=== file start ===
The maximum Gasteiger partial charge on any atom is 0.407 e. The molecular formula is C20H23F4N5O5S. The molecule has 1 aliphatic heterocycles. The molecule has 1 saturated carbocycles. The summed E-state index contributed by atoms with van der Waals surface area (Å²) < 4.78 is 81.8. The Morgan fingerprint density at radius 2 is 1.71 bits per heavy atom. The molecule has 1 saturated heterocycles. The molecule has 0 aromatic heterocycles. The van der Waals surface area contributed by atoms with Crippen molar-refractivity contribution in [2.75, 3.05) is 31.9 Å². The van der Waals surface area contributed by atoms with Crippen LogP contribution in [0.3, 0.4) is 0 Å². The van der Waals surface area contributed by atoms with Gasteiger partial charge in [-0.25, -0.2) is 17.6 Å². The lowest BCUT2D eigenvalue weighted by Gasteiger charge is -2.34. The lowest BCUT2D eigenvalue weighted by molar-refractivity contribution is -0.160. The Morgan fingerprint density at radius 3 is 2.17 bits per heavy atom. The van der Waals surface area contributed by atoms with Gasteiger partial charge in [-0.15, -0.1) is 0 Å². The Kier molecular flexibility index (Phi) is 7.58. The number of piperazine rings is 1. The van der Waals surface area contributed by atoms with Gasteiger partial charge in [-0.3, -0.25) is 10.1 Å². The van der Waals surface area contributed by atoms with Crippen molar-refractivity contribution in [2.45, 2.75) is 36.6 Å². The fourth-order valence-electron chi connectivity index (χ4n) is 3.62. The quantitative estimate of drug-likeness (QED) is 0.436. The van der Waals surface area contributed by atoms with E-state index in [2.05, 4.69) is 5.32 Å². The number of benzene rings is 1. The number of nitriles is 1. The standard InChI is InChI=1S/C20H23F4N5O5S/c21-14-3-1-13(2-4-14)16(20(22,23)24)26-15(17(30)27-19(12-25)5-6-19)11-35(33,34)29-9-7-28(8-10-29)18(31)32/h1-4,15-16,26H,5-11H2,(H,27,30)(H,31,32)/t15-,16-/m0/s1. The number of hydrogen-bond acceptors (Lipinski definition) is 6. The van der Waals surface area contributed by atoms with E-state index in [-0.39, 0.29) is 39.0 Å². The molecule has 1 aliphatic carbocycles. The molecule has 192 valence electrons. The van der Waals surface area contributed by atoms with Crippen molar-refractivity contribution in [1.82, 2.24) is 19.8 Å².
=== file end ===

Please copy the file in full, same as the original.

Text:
The maximum Gasteiger partial charge on any atom is 0.407 e. The molecular formula is C20H23F4N5O5S. The molecule has 1 aliphatic heterocycles. The molecule has 1 saturated carbocycles. The summed E-state index contributed by atoms with van der Waals surface area (Å²) < 4.78 is 81.8. The Morgan fingerprint density at radius 2 is 1.71 bits per heavy atom. The molecule has 1 saturated heterocycles. The molecule has 0 aromatic heterocycles. The van der Waals surface area contributed by atoms with Crippen molar-refractivity contribution in [2.75, 3.05) is 31.9 Å². The van der Waals surface area contributed by atoms with Crippen LogP contribution in [0.3, 0.4) is 0 Å². The van der Waals surface area contributed by atoms with Gasteiger partial charge in [-0.25, -0.2) is 17.6 Å². The lowest BCUT2D eigenvalue weighted by Gasteiger charge is -2.34. The lowest BCUT2D eigenvalue weighted by molar-refractivity contribution is -0.160. The Morgan fingerprint density at radius 3 is 2.17 bits per heavy atom. The van der Waals surface area contributed by atoms with Gasteiger partial charge in [-0.15, -0.1) is 0 Å². The Kier molecular flexibility index (Phi) is 7.58. The number of piperazine rings is 1. The van der Waals surface area contributed by atoms with Gasteiger partial charge in [-0.3, -0.25) is 10.1 Å². The van der Waals surface area contributed by atoms with Crippen molar-refractivity contribution in [2.45, 2.75) is 36.6 Å². The fourth-order valence-electron chi connectivity index (χ4n) is 3.62. The quantitative estimate of drug-likeness (QED) is 0.436. The van der Waals surface area contributed by atoms with E-state index in [2.05, 4.69) is 5.32 Å². The number of benzene rings is 1. The number of nitriles is 1. The standard InChI is InChI=1S/C20H23F4N5O5S/c21-14-3-1-13(2-4-14)16(20(22,23)24)26-15(17(30)27-19(12-25)5-6-19)11-35(33,34)29-9-7-28(8-10-29)18(31)32/h1-4,15-16,26H,5-11H2,(H,27,30)(H,31,32)/t15-,16-/m0/s1. The number of hydrogen-bond acceptors (Lipinski definition) is 6. The van der Waals surface area contributed by atoms with E-state index in [-0.39, 0.29) is 39.0 Å². The molecule has 1 aliphatic carbocycles. The molecule has 192 valence electrons. The van der Waals surface area contributed by atoms with Crippen molar-refractivity contribution in [1.82, 2.24) is 19.8 Å².